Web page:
Productivity gains by distribution networks across the National Electricity Market (NEM) have continued for a third consecutive year, putting downward pressure on prices for consumers.
The Australian Energy Regulator’s (AER) 2018 Annual Benchmarking Report found that electricity distribution productivity increased by 1 per cent in 2018, largely due to reductions in operating expenditure.
Productivity growth in the electricity distribution industry has outpaced the broader Australian economy as well as the general utilities sector since 2015, an effort that AER Chair, Clare Savage, said should be recognised.
“The AER wants to see businesses thrive and be appropriately rewarded when they meet the needs of consumers,” Ms Savage said.
“We can’t force networks to reduce expenditure, but this report shows they have responded to benchmarking and the incentives we have created, and that is good news.”
Ms Savage said the report demonstrates how regulators can help businesses become more efficient, which in turn saves consumers money.
“A positive investment environment supported by effective regulation will deliver more affordable and reliable energy for Australian consumers, and this report bears that out,” Ms Savage said.
“Benchmarking has played a major role in balancing network expenditure, and that means smaller bills for Australian households and businesses.”
Network charges represent between 40 to 50 per cent of household bills and benchmarking is one of the key tools the AER draws on when setting the maximum revenues distribution networks can recover through consumers’ bills.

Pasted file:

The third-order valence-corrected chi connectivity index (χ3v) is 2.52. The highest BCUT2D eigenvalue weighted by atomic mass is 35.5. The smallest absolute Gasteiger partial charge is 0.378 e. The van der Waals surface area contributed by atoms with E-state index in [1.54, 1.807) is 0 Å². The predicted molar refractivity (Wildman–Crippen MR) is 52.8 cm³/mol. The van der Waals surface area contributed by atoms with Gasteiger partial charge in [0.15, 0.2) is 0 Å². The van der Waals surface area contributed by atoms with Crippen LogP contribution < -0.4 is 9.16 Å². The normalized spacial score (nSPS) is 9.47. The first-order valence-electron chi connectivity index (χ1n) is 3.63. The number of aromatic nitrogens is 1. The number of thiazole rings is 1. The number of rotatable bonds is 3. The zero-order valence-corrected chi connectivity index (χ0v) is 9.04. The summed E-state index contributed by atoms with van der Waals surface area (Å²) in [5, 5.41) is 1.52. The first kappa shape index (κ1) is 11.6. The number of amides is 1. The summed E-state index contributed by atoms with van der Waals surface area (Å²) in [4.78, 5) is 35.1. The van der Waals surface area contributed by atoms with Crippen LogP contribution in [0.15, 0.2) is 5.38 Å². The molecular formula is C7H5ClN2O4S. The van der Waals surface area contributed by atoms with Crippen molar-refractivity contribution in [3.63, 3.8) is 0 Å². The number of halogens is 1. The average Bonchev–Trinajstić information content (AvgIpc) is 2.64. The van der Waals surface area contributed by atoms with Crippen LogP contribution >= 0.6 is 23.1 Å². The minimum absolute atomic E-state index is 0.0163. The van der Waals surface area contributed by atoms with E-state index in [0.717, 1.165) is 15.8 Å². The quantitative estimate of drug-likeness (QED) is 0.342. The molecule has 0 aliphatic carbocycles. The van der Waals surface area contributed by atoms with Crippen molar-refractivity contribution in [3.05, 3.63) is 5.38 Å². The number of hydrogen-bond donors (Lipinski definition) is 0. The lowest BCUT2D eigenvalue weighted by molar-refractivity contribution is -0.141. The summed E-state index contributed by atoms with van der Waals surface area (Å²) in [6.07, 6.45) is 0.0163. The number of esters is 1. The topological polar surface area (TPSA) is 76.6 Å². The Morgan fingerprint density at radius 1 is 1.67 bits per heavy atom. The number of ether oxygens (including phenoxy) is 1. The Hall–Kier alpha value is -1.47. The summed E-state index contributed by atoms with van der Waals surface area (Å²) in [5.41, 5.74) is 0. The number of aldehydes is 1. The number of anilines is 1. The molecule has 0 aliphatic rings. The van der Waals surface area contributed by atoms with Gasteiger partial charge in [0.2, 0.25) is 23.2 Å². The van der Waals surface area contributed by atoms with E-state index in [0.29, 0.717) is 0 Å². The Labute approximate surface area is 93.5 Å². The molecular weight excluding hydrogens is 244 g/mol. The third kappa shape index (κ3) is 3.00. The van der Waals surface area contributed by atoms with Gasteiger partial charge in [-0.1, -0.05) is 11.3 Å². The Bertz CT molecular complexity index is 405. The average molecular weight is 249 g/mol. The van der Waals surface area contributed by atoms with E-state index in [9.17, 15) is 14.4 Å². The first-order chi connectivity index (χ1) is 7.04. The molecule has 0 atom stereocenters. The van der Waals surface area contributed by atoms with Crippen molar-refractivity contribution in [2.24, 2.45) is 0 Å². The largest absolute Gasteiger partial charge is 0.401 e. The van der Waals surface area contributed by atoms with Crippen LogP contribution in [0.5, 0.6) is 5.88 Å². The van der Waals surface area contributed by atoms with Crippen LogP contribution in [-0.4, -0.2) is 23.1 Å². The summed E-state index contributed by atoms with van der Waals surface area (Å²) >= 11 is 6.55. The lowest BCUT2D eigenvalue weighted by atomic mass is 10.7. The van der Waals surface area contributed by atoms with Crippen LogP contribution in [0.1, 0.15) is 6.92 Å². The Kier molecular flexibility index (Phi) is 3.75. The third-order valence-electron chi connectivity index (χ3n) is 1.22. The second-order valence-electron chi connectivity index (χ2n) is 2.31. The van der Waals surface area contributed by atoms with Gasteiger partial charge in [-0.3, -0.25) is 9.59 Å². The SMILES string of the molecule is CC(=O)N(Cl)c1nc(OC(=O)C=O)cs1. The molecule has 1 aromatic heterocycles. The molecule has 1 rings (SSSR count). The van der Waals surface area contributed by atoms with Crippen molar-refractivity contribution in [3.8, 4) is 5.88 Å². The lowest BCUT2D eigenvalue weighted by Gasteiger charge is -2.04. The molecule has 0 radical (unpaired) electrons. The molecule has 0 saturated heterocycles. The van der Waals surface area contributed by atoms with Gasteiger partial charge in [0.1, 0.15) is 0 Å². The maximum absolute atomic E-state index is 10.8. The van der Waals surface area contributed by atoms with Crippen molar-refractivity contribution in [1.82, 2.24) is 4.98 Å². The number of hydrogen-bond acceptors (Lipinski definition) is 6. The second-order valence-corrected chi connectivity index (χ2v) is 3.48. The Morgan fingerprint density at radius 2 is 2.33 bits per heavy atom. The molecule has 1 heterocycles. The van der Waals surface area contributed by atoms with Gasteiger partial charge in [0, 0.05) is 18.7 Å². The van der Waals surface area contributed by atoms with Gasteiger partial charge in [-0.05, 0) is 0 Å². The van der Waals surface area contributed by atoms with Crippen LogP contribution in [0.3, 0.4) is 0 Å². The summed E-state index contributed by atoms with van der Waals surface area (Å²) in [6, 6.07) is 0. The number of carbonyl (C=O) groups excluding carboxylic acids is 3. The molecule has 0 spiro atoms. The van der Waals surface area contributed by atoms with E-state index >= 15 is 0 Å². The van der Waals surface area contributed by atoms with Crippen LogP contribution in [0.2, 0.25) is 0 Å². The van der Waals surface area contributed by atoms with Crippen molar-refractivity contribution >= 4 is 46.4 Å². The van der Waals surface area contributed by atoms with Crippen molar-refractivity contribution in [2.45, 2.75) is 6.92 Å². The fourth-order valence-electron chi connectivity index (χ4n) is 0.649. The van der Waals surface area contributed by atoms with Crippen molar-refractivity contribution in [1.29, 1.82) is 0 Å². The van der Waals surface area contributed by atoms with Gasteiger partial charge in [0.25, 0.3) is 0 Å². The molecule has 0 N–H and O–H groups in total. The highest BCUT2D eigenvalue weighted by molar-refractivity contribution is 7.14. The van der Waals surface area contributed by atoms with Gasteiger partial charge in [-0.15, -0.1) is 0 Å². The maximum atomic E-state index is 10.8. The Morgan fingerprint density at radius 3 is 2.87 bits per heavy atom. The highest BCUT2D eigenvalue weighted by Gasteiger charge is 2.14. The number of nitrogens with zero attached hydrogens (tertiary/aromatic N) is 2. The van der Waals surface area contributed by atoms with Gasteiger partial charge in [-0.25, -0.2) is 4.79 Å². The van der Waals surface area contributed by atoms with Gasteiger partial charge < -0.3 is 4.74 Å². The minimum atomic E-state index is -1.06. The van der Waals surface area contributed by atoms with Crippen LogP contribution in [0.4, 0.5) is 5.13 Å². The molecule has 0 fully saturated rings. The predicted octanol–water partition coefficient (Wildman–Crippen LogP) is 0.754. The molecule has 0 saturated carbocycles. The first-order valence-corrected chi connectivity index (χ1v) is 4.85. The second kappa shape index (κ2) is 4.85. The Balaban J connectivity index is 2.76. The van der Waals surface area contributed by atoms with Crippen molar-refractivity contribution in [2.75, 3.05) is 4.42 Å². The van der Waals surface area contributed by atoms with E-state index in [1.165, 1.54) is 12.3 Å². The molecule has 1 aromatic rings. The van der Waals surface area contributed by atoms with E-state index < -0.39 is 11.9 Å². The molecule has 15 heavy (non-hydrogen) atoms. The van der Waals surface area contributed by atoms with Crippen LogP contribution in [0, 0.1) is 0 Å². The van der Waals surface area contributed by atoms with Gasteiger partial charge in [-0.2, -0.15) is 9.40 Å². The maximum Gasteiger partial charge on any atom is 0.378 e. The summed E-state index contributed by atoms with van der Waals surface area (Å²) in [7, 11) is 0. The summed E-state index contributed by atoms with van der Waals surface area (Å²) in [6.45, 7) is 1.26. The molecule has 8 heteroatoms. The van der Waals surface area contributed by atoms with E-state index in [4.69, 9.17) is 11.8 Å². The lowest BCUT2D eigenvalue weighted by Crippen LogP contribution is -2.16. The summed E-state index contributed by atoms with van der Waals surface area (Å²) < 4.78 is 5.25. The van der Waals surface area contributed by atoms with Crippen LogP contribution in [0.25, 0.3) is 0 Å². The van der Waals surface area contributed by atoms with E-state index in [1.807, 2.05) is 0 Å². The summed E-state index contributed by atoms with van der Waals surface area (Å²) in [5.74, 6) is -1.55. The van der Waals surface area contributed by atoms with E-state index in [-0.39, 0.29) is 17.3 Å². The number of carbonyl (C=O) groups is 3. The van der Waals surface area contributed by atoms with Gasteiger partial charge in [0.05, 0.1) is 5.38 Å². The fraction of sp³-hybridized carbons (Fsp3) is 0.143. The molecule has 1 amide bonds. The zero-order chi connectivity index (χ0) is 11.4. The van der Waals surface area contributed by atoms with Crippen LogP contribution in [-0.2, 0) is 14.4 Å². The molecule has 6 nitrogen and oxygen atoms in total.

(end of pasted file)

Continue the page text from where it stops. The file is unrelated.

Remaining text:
Benchmarking gives the AER an understanding of what is driving network productivity, why it is increasing or decreasing, how efficient service providers are and where best to target its expenditure reviews.
The biggest productivity improvements in 2018 came from United Energy (VIC, 7.2 per cent), Ausgrid (NSW, 6.6 per cent) and CitiPower (VIC 4.4 per cent).
Powercor (VIC, -3.7 per cent), Ergon Energy (QLD, -3.0 per cent) and Evoenergy (ACT, -3.0 per cent) experienced noticeable decreases in productivity.
Productivity in transmission networks increased by 2.2 per cent, also higher than in the overall Australian economy and in comparable utilities.
Improvements in transmission network productivity since 2016 have restored productivity to its 2012 level.